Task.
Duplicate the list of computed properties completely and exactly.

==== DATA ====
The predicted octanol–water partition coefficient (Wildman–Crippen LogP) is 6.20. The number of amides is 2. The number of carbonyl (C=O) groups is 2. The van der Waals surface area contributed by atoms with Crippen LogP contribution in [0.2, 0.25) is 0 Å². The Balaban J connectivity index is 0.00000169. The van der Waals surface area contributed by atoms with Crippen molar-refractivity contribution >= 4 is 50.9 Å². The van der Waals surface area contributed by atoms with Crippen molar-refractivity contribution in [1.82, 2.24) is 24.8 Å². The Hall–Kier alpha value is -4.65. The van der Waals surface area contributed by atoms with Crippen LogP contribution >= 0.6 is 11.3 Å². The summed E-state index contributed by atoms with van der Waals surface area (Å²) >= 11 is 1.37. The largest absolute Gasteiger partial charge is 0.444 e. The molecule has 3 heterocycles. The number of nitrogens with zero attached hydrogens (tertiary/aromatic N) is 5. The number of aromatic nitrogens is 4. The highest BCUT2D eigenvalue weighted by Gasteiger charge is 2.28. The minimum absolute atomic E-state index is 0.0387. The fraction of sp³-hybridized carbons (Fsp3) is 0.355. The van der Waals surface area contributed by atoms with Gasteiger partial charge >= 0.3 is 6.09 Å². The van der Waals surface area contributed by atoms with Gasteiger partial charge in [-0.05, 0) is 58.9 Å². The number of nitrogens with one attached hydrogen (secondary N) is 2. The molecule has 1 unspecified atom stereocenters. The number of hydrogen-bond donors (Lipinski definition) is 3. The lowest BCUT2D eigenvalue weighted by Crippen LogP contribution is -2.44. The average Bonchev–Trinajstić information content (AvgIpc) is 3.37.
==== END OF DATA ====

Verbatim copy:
The predicted octanol–water partition coefficient (Wildman–Crippen LogP) is 6.20. The number of amides is 2. The number of carbonyl (C=O) groups is 2. The van der Waals surface area contributed by atoms with Crippen LogP contribution in [0.2, 0.25) is 0 Å². The Balaban J connectivity index is 0.00000169. The van der Waals surface area contributed by atoms with Crippen molar-refractivity contribution >= 4 is 50.9 Å². The van der Waals surface area contributed by atoms with Crippen molar-refractivity contribution in [1.82, 2.24) is 24.8 Å². The Hall–Kier alpha value is -4.65. The van der Waals surface area contributed by atoms with Crippen LogP contribution >= 0.6 is 11.3 Å². The summed E-state index contributed by atoms with van der Waals surface area (Å²) >= 11 is 1.37. The largest absolute Gasteiger partial charge is 0.444 e. The molecule has 3 heterocycles. The number of nitrogens with zero attached hydrogens (tertiary/aromatic N) is 5. The number of aromatic nitrogens is 4. The highest BCUT2D eigenvalue weighted by Gasteiger charge is 2.28. The minimum absolute atomic E-state index is 0.0387. The fraction of sp³-hybridized carbons (Fsp3) is 0.355. The van der Waals surface area contributed by atoms with Gasteiger partial charge >= 0.3 is 6.09 Å². The van der Waals surface area contributed by atoms with Gasteiger partial charge in [-0.05, 0) is 58.9 Å². The number of nitrogens with one attached hydrogen (secondary N) is 2. The molecule has 1 unspecified atom stereocenters. The number of hydrogen-bond donors (Lipinski definition) is 3. The lowest BCUT2D eigenvalue weighted by Crippen LogP contribution is -2.44. The average Bonchev–Trinajstić information content (AvgIpc) is 3.37.